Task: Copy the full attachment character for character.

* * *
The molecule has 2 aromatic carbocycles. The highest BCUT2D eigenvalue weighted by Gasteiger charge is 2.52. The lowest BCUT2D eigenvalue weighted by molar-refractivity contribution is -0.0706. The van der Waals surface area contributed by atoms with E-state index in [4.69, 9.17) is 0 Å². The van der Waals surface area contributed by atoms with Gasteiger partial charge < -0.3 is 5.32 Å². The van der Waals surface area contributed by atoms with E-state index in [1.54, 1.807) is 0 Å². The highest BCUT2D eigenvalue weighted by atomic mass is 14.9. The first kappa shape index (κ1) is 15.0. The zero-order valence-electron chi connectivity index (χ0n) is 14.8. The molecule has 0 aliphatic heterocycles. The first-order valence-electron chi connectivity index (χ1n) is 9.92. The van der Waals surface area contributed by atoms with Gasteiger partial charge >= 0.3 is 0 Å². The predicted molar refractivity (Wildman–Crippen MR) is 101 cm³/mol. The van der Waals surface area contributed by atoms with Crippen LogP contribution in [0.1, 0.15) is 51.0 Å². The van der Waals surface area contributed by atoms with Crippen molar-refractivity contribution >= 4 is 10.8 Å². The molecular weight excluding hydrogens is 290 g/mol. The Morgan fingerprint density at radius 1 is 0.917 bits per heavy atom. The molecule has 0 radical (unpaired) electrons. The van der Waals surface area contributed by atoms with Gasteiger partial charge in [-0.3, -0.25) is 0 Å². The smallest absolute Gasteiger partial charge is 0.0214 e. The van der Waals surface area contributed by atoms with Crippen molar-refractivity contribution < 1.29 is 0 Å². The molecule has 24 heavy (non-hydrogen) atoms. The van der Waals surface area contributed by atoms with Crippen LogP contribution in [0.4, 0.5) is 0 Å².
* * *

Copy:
The molecule has 2 aromatic carbocycles. The highest BCUT2D eigenvalue weighted by Gasteiger charge is 2.52. The lowest BCUT2D eigenvalue weighted by molar-refractivity contribution is -0.0706. The van der Waals surface area contributed by atoms with E-state index in [4.69, 9.17) is 0 Å². The van der Waals surface area contributed by atoms with Gasteiger partial charge < -0.3 is 5.32 Å². The van der Waals surface area contributed by atoms with E-state index in [1.54, 1.807) is 0 Å². The highest BCUT2D eigenvalue weighted by atomic mass is 14.9. The first kappa shape index (κ1) is 15.0. The zero-order valence-electron chi connectivity index (χ0n) is 14.8. The molecule has 0 aliphatic heterocycles. The first-order valence-electron chi connectivity index (χ1n) is 9.92. The van der Waals surface area contributed by atoms with Gasteiger partial charge >= 0.3 is 0 Å². The predicted molar refractivity (Wildman–Crippen MR) is 101 cm³/mol. The van der Waals surface area contributed by atoms with Crippen LogP contribution in [0.1, 0.15) is 51.0 Å². The van der Waals surface area contributed by atoms with Crippen molar-refractivity contribution >= 4 is 10.8 Å². The molecular weight excluding hydrogens is 290 g/mol. The Morgan fingerprint density at radius 1 is 0.917 bits per heavy atom. The molecule has 0 radical (unpaired) electrons. The van der Waals surface area contributed by atoms with Gasteiger partial charge in [-0.3, -0.25) is 0 Å². The smallest absolute Gasteiger partial charge is 0.0214 e. The van der Waals surface area contributed by atoms with Crippen molar-refractivity contribution < 1.29 is 0 Å². The molecule has 24 heavy (non-hydrogen) atoms. The van der Waals surface area contributed by atoms with Crippen LogP contribution in [0.4, 0.5) is 0 Å².